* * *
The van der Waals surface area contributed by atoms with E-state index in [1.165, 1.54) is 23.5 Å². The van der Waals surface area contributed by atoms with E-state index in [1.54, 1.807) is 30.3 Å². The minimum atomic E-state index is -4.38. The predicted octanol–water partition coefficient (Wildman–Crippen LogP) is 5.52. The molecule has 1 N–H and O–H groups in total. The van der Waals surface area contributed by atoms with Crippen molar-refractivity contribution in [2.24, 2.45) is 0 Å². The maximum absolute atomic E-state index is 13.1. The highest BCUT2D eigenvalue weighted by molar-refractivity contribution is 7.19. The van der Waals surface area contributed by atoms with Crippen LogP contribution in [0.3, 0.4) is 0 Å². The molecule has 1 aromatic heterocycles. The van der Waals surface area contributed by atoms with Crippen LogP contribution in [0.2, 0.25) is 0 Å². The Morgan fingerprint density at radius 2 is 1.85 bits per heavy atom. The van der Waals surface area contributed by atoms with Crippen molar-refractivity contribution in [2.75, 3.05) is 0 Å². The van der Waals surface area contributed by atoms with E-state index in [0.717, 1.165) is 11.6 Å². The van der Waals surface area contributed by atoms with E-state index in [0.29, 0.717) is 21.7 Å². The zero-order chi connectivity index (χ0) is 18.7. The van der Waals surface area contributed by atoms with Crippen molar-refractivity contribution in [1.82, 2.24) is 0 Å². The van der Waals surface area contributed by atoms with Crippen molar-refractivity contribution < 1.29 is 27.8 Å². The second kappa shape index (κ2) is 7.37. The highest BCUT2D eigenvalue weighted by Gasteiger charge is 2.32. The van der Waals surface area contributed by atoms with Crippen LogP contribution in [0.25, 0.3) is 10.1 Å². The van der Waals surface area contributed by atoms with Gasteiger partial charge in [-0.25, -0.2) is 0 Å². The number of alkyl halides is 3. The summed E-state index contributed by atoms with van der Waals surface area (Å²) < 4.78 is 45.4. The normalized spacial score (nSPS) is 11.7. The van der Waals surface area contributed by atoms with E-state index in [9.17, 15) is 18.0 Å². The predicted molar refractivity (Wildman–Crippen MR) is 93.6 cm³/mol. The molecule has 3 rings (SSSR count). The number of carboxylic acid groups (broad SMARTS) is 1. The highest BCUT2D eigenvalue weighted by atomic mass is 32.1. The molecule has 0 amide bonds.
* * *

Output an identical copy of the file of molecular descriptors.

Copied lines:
The van der Waals surface area contributed by atoms with E-state index in [1.165, 1.54) is 23.5 Å². The van der Waals surface area contributed by atoms with E-state index in [1.54, 1.807) is 30.3 Å². The minimum atomic E-state index is -4.38. The predicted octanol–water partition coefficient (Wildman–Crippen LogP) is 5.52. The molecule has 1 N–H and O–H groups in total. The van der Waals surface area contributed by atoms with Crippen molar-refractivity contribution in [2.24, 2.45) is 0 Å². The maximum absolute atomic E-state index is 13.1. The highest BCUT2D eigenvalue weighted by molar-refractivity contribution is 7.19. The van der Waals surface area contributed by atoms with Crippen LogP contribution in [0.3, 0.4) is 0 Å². The molecule has 1 aromatic heterocycles. The van der Waals surface area contributed by atoms with Crippen LogP contribution in [0.2, 0.25) is 0 Å². The Morgan fingerprint density at radius 2 is 1.85 bits per heavy atom. The van der Waals surface area contributed by atoms with Crippen molar-refractivity contribution in [2.75, 3.05) is 0 Å². The van der Waals surface area contributed by atoms with E-state index in [0.717, 1.165) is 11.6 Å². The van der Waals surface area contributed by atoms with E-state index in [0.29, 0.717) is 21.7 Å². The zero-order chi connectivity index (χ0) is 18.7. The van der Waals surface area contributed by atoms with Crippen molar-refractivity contribution in [1.82, 2.24) is 0 Å². The van der Waals surface area contributed by atoms with Crippen molar-refractivity contribution < 1.29 is 27.8 Å². The second kappa shape index (κ2) is 7.37. The highest BCUT2D eigenvalue weighted by Gasteiger charge is 2.32. The van der Waals surface area contributed by atoms with Crippen LogP contribution in [0.25, 0.3) is 10.1 Å². The van der Waals surface area contributed by atoms with Gasteiger partial charge in [-0.25, -0.2) is 0 Å². The number of alkyl halides is 3. The summed E-state index contributed by atoms with van der Waals surface area (Å²) < 4.78 is 45.4. The normalized spacial score (nSPS) is 11.7. The van der Waals surface area contributed by atoms with E-state index in [9.17, 15) is 18.0 Å². The predicted molar refractivity (Wildman–Crippen MR) is 93.6 cm³/mol. The molecule has 3 rings (SSSR count). The number of carboxylic acid groups (broad SMARTS) is 1. The highest BCUT2D eigenvalue weighted by atomic mass is 32.1. The molecule has 0 amide bonds.